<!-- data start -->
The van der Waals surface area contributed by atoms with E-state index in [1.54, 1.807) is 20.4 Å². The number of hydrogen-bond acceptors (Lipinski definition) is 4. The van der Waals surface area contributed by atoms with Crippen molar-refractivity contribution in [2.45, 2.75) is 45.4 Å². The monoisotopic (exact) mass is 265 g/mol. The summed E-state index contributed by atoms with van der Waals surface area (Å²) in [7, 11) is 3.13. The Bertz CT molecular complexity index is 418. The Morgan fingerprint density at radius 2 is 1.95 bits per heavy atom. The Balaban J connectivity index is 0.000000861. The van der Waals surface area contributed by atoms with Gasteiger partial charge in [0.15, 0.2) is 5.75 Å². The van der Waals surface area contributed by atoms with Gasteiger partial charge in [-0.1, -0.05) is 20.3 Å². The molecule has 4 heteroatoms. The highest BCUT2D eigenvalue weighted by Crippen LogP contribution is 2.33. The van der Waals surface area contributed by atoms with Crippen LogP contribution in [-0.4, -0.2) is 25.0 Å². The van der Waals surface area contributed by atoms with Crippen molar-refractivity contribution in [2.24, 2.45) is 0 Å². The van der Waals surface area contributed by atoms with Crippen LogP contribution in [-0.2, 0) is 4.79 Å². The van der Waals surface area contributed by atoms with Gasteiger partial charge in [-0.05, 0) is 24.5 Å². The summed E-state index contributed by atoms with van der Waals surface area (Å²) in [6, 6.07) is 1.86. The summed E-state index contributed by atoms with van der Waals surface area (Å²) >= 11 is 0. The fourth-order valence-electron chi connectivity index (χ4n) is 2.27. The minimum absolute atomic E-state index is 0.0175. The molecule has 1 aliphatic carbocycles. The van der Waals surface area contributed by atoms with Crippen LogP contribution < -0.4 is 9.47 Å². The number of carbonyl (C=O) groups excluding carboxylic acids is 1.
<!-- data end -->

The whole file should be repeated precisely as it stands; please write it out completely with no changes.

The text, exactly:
The van der Waals surface area contributed by atoms with E-state index in [1.54, 1.807) is 20.4 Å². The number of hydrogen-bond acceptors (Lipinski definition) is 4. The van der Waals surface area contributed by atoms with Crippen molar-refractivity contribution in [2.45, 2.75) is 45.4 Å². The monoisotopic (exact) mass is 265 g/mol. The summed E-state index contributed by atoms with van der Waals surface area (Å²) in [7, 11) is 3.13. The Bertz CT molecular complexity index is 418. The Morgan fingerprint density at radius 2 is 1.95 bits per heavy atom. The Balaban J connectivity index is 0.000000861. The van der Waals surface area contributed by atoms with Gasteiger partial charge in [0.15, 0.2) is 5.75 Å². The van der Waals surface area contributed by atoms with Gasteiger partial charge in [-0.1, -0.05) is 20.3 Å². The molecule has 4 heteroatoms. The highest BCUT2D eigenvalue weighted by Crippen LogP contribution is 2.33. The van der Waals surface area contributed by atoms with Crippen LogP contribution in [-0.4, -0.2) is 25.0 Å². The van der Waals surface area contributed by atoms with Crippen molar-refractivity contribution in [2.24, 2.45) is 0 Å². The van der Waals surface area contributed by atoms with Crippen LogP contribution in [-0.2, 0) is 4.79 Å². The van der Waals surface area contributed by atoms with Gasteiger partial charge in [-0.05, 0) is 24.5 Å². The summed E-state index contributed by atoms with van der Waals surface area (Å²) in [6, 6.07) is 1.86. The summed E-state index contributed by atoms with van der Waals surface area (Å²) >= 11 is 0. The fourth-order valence-electron chi connectivity index (χ4n) is 2.27. The minimum absolute atomic E-state index is 0.0175. The molecule has 1 aliphatic carbocycles. The van der Waals surface area contributed by atoms with Crippen LogP contribution < -0.4 is 9.47 Å². The number of carbonyl (C=O) groups excluding carboxylic acids is 1.